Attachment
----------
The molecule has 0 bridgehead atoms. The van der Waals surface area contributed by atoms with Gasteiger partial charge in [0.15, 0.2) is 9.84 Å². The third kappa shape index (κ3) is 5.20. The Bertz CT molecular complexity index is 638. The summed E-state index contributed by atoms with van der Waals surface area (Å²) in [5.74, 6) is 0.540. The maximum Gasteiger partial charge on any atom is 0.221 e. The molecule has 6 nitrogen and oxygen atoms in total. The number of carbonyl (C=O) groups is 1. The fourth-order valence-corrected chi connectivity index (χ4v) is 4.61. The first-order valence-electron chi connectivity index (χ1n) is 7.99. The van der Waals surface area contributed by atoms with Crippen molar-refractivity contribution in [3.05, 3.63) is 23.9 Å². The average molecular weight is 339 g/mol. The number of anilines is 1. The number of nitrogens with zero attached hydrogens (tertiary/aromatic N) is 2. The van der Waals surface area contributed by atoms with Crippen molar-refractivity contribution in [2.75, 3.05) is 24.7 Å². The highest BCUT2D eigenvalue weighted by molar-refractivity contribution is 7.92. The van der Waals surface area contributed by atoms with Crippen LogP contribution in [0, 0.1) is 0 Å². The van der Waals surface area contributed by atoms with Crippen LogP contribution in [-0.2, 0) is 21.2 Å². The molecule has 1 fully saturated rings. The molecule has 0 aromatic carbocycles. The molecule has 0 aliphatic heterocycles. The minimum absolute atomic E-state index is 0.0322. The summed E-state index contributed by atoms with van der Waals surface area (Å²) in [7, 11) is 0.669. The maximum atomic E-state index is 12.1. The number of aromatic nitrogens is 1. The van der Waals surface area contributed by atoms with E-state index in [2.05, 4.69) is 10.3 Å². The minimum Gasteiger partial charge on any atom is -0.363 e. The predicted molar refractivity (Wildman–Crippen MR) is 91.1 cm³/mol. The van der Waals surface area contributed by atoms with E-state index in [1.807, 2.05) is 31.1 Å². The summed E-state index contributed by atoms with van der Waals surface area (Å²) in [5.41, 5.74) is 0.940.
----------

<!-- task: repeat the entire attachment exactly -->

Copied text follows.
The molecule has 0 bridgehead atoms. The van der Waals surface area contributed by atoms with Gasteiger partial charge in [0.15, 0.2) is 9.84 Å². The third kappa shape index (κ3) is 5.20. The Bertz CT molecular complexity index is 638. The summed E-state index contributed by atoms with van der Waals surface area (Å²) in [5.74, 6) is 0.540. The maximum Gasteiger partial charge on any atom is 0.221 e. The molecule has 6 nitrogen and oxygen atoms in total. The number of carbonyl (C=O) groups is 1. The fourth-order valence-corrected chi connectivity index (χ4v) is 4.61. The first-order valence-electron chi connectivity index (χ1n) is 7.99. The van der Waals surface area contributed by atoms with Crippen molar-refractivity contribution in [3.05, 3.63) is 23.9 Å². The average molecular weight is 339 g/mol. The number of anilines is 1. The number of nitrogens with zero attached hydrogens (tertiary/aromatic N) is 2. The van der Waals surface area contributed by atoms with Crippen molar-refractivity contribution in [2.75, 3.05) is 24.7 Å². The highest BCUT2D eigenvalue weighted by molar-refractivity contribution is 7.92. The van der Waals surface area contributed by atoms with Crippen LogP contribution in [0, 0.1) is 0 Å². The van der Waals surface area contributed by atoms with Crippen LogP contribution in [-0.2, 0) is 21.2 Å². The molecule has 1 fully saturated rings. The molecule has 0 aromatic carbocycles. The molecule has 0 aliphatic heterocycles. The minimum absolute atomic E-state index is 0.0322. The summed E-state index contributed by atoms with van der Waals surface area (Å²) in [7, 11) is 0.669. The maximum atomic E-state index is 12.1. The number of aromatic nitrogens is 1. The van der Waals surface area contributed by atoms with E-state index in [2.05, 4.69) is 10.3 Å². The minimum Gasteiger partial charge on any atom is -0.363 e. The predicted molar refractivity (Wildman–Crippen MR) is 91.1 cm³/mol. The van der Waals surface area contributed by atoms with E-state index in [1.807, 2.05) is 31.1 Å². The summed E-state index contributed by atoms with van der Waals surface area (Å²) in [5.41, 5.74) is 0.940.